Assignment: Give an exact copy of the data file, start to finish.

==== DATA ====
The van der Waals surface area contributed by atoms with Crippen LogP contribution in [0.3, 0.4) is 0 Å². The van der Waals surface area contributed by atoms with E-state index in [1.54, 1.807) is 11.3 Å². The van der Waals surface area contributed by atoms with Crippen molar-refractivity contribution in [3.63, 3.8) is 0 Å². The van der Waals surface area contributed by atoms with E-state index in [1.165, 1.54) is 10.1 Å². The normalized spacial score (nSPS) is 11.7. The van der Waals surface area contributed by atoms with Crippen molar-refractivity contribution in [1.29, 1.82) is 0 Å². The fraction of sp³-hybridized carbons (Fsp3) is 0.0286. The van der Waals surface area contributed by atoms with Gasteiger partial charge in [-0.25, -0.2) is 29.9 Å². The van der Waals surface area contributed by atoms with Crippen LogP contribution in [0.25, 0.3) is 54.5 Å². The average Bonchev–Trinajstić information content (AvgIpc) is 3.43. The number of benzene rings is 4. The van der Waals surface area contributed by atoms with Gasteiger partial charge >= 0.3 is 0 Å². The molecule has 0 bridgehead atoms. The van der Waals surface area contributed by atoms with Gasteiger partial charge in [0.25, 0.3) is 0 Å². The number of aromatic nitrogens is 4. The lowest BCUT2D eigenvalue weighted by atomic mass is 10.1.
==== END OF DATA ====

The van der Waals surface area contributed by atoms with Crippen LogP contribution in [0.3, 0.4) is 0 Å². The van der Waals surface area contributed by atoms with E-state index in [1.54, 1.807) is 11.3 Å². The van der Waals surface area contributed by atoms with Crippen molar-refractivity contribution in [3.63, 3.8) is 0 Å². The van der Waals surface area contributed by atoms with E-state index in [1.165, 1.54) is 10.1 Å². The normalized spacial score (nSPS) is 11.7. The van der Waals surface area contributed by atoms with Crippen molar-refractivity contribution in [1.29, 1.82) is 0 Å². The fraction of sp³-hybridized carbons (Fsp3) is 0.0286. The van der Waals surface area contributed by atoms with Gasteiger partial charge in [-0.25, -0.2) is 29.9 Å². The van der Waals surface area contributed by atoms with Crippen LogP contribution in [0.25, 0.3) is 54.5 Å². The average Bonchev–Trinajstić information content (AvgIpc) is 3.43. The number of benzene rings is 4. The van der Waals surface area contributed by atoms with Gasteiger partial charge >= 0.3 is 0 Å². The molecule has 0 bridgehead atoms. The van der Waals surface area contributed by atoms with Gasteiger partial charge in [0.25, 0.3) is 0 Å². The number of aromatic nitrogens is 4. The lowest BCUT2D eigenvalue weighted by atomic mass is 10.1.